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Gas trauma in fish from Libby spill
June 26, 2006

Unprecedented spill from Libby Dam has caused flood damage and increasing gas trauma symptoms in fish downstream, according to a state biologist who has been monitoring the Kootenai River.

The U.S. Army Corps of Engineers projected Thursday that releases would taper from 43,000 cubic feet per second (cfs) to 30,000 cfs by Saturday, where it would be maintained into next week. With a powerhouse capacity of 24,000 cfs, the dam has been releasing water over its spillways for the last 16 days.

Even with the spill operations, brought on by heavy rains and at least three peak inflows, Lake Koocanusa reached full pool on June 17. That led to an unprecedented spill of 31,000 cfs earlier this week, with total flows at 55,000 cfs.

The Kootenai River was running about two feet above flood stage for much of the week.

Because of the high flows in Montana, there were reports of groundwater seeping into yards and basements, docks being torn from their moorings, landscaping damage and other minor problems.

At Bonners Ferry, Idaho, there was reportedly minor flood damage at a riverside hotel, along with about $2.6 million in crop damage due to high waters seeping into fields.

Brian Marotz, fisheries projects manager for Montana Fish, Wildlife and Parks, said the spill's volume and duration is unprecedented on the Kootenai River. And it is having an increasingly adverse effect on fish, he said, because of dissolved gas accumulations that are produced by turbulence beneath the spillways.

"It will help with the spill reducing, but really it is the duration of spill that is biologically important because the symptoms in fish ramp up over time," he said.

Monitoring fish during an unplannned spill in 2002, Montana Fish, Wildlife and Parks found that gas bubble trauma in fish peaked after seven days of spill.

Using boat-mounted electrofishing gear, a state crew has been monitoring gas trauma symptoms in a three-mile reach below the dam since the spill started on June 8.

After seven days of spill, Marotz said, the incidence of gas trauma symptoms was less than what was observed in 2002, "which was kind of a surprise for us."

But after 12 days of spill, that picture changed entirely.

"By Monday, every bull trout sampled had gas bubble trauma," Marotz said. "The fish look otherwise healthy, but we're seeing bubbles in eyes, bubbles in fins and split fins."

It's believed that bubbles in the fins cause them to split.

"And as of Monday, we saw something new that we didn't see in 2002," Marotz said. "The bottom surface of the fish had little bloody pin pricks. It was very common. Nearly every bull trout had that symptom." About 80 percent of Monday's random samples of rainbow and cutthroat trout had symptoms, and about 70 percent of mountain whitefish had symptoms.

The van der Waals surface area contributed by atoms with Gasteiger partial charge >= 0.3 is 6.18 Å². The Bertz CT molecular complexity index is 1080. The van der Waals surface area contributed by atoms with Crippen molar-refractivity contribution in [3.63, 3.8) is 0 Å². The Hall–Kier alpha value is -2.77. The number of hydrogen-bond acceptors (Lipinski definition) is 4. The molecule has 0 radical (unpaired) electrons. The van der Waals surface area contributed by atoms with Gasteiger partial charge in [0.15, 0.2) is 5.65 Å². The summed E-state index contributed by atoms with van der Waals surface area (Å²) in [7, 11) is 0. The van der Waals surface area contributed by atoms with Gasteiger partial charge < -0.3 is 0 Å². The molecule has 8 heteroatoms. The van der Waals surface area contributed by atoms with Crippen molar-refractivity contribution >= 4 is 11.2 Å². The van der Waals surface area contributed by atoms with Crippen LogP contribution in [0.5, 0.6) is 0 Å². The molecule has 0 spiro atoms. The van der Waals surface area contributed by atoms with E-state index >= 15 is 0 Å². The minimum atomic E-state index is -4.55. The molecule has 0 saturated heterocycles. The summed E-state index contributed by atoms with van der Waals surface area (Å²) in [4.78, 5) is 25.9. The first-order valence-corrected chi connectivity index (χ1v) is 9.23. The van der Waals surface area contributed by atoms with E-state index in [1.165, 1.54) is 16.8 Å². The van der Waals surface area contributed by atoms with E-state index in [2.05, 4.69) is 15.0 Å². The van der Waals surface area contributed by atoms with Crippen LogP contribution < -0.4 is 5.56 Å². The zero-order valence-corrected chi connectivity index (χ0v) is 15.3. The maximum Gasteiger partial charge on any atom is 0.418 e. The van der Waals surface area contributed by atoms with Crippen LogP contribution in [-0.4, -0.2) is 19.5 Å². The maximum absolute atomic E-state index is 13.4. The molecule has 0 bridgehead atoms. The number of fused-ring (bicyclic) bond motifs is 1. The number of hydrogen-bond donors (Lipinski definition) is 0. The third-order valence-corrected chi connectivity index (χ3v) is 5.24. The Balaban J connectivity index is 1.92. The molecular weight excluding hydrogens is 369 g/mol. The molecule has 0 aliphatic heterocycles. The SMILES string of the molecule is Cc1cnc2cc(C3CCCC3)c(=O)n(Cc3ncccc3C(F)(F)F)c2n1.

Gas concentrations, and fish with symptoms, were initially highest along the left bank of the Kootenai River directly below the spillways.

"At first the gas was hugging the left side," Marotz said. "But by Day 7 it was nearly the same on both banks and by Monday, it was almost identical on both banks."

It's believed that most fish recover from gas trauma, but it's unknown how much gas trauma they can tolerate.

"We don't know because we've never had anything like this before," Marotz said, referring to the spill volumes and duration. "We haven't found any fish that just died straight out form gas bubble trauma."

It's possible that fish are dying and sinking in the river. To check that out, there are plans to snorkel in the river, once it drops to a safer level, to look for dead fish.

"When it's safe to do so we'll swim and we'll look in places where fish would likely pile up," he said. "We're also asking people who find dead fish to let us know about them. Montana Fish, Wildlife and Parks is well aware of kokanee that have been killed or badly damaged by getting entrained in the dam's spillways."

"If they are kokanee, we have enough information," Marotz said. "But if people find dead bull trout, cutthroat or rainbow, they should call the Libby field office with locations for those fish."

There are about 400 fish that have been implanted with short-range transmitters called PIT tags. Over time, those fish could provide indications that the spill has displaced fish to lower reaches of the river, Marotz said.

So far, the electrofishing sampling has occurred in the three miles below the dam, but next week sampling will get underway much further downstream, below the town of Libby.

Gas concentrations may be less further downstream, Marotz said, but they will still exceed "gas caps" in the state's water quality standards.

"Gas saturation stays high all the way to Kootenai Falls," he said, referring to the well-known falls several miles downstream from Libby.

Reprinted from The Columbia Basin Bulletin: Weekly Fish and Wildlife News, Issue No. 356, June 23, 2006, www.cbbulletin.com

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